#10: November and December: Packing bees; Blowing Out Failing Colonies.
I’m not convinced that healthy, well adapted bees in doubles need to be packed, even this far north. There are a lot of bees in this valley wintered successfully year after year, with no added protection except some insulation under the outer cover. But I have a set of Canadian waxed cardboard packing cases, which I built up during the years when all my nucs were wintered on top of the honey producers. The nucs definitely benefitted from top insulation and these packing cases. I still use them now for the honey producers, with a piece of 1½” rigid insulation on top of the inner covers, and the outer covers and a rock above the cartons to keep off the rain and hold everything in place. They are easy and fast to put on, and will last for many years if stored dry during the summer. I’m sure the bees only need them during the coldest and windiest weather, but I feel better having them on, and the work is all done in a few sunny, cool days.
Packing the nucs is a more serious concern, because they do need to have some insulation and wind protection in order to achieve the optimum results. No effort should be spared to protect these colonies, because they represent the solid middle, the real strength of an untreated apiary: new queens (hopefully better than previous generations) surrounded by their own bees, in a situation where varroa mites are always present, but have not yet been able to achieve a geometric population growth. These are the bees that allow you to maintain an apiary without treatments, and still recover and make progress even after a serious loss in the other parts of the apiary.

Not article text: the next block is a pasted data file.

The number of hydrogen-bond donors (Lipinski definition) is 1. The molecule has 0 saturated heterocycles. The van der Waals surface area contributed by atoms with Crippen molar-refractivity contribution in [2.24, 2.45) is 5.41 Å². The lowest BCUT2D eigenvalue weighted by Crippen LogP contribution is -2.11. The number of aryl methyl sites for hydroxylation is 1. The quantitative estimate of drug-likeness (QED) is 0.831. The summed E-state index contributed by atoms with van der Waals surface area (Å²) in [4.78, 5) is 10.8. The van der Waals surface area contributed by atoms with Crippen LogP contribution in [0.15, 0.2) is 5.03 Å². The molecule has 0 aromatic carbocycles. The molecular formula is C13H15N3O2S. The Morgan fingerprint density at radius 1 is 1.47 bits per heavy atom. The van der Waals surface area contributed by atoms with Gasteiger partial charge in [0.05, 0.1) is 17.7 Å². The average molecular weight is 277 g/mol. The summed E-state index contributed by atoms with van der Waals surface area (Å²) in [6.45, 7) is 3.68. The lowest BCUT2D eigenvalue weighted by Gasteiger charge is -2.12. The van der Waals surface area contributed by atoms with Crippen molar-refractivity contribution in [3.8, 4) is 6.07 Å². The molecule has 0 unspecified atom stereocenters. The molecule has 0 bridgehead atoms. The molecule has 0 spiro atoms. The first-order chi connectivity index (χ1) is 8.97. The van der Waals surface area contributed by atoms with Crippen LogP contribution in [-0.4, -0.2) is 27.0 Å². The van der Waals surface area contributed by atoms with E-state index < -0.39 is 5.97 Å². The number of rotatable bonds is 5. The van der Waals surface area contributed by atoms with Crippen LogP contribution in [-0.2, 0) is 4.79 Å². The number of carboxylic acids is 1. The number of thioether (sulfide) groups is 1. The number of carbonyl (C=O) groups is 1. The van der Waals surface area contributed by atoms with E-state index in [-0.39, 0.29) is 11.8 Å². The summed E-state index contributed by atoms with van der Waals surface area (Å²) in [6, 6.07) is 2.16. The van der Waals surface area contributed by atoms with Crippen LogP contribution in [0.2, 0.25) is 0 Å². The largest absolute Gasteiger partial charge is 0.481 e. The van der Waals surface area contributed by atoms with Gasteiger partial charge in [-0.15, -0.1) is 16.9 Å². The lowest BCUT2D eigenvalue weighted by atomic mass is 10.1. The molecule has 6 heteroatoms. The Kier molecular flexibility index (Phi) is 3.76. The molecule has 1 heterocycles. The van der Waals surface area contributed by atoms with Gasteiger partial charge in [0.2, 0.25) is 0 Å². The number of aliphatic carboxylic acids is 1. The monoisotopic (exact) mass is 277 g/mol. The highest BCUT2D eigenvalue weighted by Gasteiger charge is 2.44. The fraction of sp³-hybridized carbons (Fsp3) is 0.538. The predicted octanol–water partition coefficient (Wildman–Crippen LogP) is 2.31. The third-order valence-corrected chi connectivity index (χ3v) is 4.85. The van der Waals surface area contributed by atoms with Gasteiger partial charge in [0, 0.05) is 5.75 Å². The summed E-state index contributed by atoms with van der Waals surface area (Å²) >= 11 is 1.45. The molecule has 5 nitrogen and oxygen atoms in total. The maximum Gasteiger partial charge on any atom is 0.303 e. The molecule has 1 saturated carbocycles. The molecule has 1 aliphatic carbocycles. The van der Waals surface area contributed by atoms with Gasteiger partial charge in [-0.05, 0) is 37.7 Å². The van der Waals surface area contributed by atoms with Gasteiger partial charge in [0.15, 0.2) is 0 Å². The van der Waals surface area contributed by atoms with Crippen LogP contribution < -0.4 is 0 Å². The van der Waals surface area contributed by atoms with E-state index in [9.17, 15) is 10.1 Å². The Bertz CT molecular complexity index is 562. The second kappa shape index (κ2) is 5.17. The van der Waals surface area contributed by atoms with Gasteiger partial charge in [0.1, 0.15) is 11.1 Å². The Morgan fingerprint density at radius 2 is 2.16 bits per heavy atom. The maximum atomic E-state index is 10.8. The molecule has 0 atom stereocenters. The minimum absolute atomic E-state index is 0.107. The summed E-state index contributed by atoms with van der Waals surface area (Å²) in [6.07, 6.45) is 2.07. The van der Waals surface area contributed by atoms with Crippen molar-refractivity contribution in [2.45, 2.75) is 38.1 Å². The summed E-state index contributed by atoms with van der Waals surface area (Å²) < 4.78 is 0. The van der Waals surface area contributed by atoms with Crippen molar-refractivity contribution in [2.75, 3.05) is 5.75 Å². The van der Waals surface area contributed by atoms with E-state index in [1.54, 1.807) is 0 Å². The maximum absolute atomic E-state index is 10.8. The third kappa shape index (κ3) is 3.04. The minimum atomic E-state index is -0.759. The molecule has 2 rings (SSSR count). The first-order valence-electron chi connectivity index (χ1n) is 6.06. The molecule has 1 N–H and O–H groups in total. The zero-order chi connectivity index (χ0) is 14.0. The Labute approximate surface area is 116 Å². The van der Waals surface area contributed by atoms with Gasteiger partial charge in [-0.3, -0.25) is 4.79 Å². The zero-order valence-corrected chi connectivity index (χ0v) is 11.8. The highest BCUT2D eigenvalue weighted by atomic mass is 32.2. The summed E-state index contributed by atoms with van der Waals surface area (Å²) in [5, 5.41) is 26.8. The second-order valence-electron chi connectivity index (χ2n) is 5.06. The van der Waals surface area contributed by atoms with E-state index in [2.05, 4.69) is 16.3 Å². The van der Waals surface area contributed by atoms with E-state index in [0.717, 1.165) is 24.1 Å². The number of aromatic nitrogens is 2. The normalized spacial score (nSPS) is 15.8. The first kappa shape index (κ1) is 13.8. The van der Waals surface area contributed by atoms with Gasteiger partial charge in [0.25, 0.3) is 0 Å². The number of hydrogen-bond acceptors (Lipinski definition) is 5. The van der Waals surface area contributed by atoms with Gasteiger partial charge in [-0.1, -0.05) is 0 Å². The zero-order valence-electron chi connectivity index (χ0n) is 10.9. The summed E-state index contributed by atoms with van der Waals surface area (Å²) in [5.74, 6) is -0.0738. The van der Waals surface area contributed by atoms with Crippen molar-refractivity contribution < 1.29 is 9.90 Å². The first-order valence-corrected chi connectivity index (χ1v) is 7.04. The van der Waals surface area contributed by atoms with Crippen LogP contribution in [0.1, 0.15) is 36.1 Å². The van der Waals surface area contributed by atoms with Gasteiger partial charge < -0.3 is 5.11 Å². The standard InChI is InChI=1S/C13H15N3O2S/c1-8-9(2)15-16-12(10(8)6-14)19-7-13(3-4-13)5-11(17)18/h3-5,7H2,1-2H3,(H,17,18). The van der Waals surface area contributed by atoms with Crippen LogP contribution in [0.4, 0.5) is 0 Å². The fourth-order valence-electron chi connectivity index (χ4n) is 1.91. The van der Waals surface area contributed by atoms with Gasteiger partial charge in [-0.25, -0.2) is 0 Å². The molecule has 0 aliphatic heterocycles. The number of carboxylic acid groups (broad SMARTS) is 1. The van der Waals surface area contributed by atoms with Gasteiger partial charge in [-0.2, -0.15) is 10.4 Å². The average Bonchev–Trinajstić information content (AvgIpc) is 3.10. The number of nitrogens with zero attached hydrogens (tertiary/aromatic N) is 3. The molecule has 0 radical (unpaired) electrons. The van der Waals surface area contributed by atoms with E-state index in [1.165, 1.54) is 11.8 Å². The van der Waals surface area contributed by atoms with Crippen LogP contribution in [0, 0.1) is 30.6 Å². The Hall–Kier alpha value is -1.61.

The idea for wintering these nucs in groups of four boxes on pallets came from the Pedersen family of Cut Knife, Saskatchewan. In two ABJ articles*
*(footnote #1: ABJMay 1995: Outside Wintering of Single Brood Chamber Hives; ABJ March 1996: Outside Wintering of Single Brood Chamber Hives Revisited.)
they described how their wintering success and profitability improved as they began rearing their own queens and moved from indoor wintering and outside wintering of doubles, to wintering all colonies outdoors in one box, set up in groups of four and packed together on pallets. If they can do it in central Saskatchewan, surely I could do it here in subtropical Vermont. (In February I had the pleasure of meeting some of the Pedersens, and was able to confirm that their wintering method has worked well in all the years since the original articles were published. They also told me that varroa mites have not yet arrived at their far-northern location!)